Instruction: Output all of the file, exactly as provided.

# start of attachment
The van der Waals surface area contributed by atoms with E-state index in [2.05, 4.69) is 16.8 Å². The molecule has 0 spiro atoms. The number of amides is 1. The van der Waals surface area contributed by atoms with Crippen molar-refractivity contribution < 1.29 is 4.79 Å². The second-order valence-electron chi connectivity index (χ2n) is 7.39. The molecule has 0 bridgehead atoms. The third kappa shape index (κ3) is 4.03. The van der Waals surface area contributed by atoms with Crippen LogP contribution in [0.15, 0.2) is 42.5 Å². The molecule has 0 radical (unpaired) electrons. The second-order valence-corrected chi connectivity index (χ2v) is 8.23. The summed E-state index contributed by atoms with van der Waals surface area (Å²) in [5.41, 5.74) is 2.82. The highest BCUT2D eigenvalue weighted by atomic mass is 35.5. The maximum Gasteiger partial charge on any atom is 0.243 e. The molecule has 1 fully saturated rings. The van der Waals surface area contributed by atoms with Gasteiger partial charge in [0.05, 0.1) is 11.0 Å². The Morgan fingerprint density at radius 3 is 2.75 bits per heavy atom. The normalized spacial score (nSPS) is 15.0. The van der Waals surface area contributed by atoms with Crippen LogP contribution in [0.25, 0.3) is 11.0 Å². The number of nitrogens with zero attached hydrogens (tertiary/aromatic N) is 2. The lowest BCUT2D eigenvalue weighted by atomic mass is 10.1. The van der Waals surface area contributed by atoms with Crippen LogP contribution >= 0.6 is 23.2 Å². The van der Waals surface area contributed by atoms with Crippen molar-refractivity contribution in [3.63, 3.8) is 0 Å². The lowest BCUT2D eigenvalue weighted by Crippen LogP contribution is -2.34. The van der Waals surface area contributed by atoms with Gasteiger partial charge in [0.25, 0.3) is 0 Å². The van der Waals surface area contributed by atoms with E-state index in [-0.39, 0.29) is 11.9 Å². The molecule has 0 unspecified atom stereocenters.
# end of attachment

The van der Waals surface area contributed by atoms with E-state index in [2.05, 4.69) is 16.8 Å². The molecule has 0 spiro atoms. The number of amides is 1. The van der Waals surface area contributed by atoms with Crippen molar-refractivity contribution < 1.29 is 4.79 Å². The second-order valence-electron chi connectivity index (χ2n) is 7.39. The molecule has 0 bridgehead atoms. The third kappa shape index (κ3) is 4.03. The van der Waals surface area contributed by atoms with Crippen LogP contribution in [0.15, 0.2) is 42.5 Å². The molecule has 0 radical (unpaired) electrons. The second-order valence-corrected chi connectivity index (χ2v) is 8.23. The summed E-state index contributed by atoms with van der Waals surface area (Å²) in [5.41, 5.74) is 2.82. The highest BCUT2D eigenvalue weighted by atomic mass is 35.5. The maximum Gasteiger partial charge on any atom is 0.243 e. The molecule has 1 fully saturated rings. The van der Waals surface area contributed by atoms with Gasteiger partial charge in [0.05, 0.1) is 11.0 Å². The Morgan fingerprint density at radius 3 is 2.75 bits per heavy atom. The normalized spacial score (nSPS) is 15.0. The van der Waals surface area contributed by atoms with Crippen LogP contribution in [0.25, 0.3) is 11.0 Å². The number of nitrogens with zero attached hydrogens (tertiary/aromatic N) is 2. The lowest BCUT2D eigenvalue weighted by atomic mass is 10.1. The van der Waals surface area contributed by atoms with Crippen LogP contribution >= 0.6 is 23.2 Å². The van der Waals surface area contributed by atoms with Crippen molar-refractivity contribution in [3.63, 3.8) is 0 Å². The lowest BCUT2D eigenvalue weighted by Crippen LogP contribution is -2.34. The van der Waals surface area contributed by atoms with Gasteiger partial charge in [0.25, 0.3) is 0 Å². The van der Waals surface area contributed by atoms with E-state index in [-0.39, 0.29) is 11.9 Å². The molecule has 0 unspecified atom stereocenters.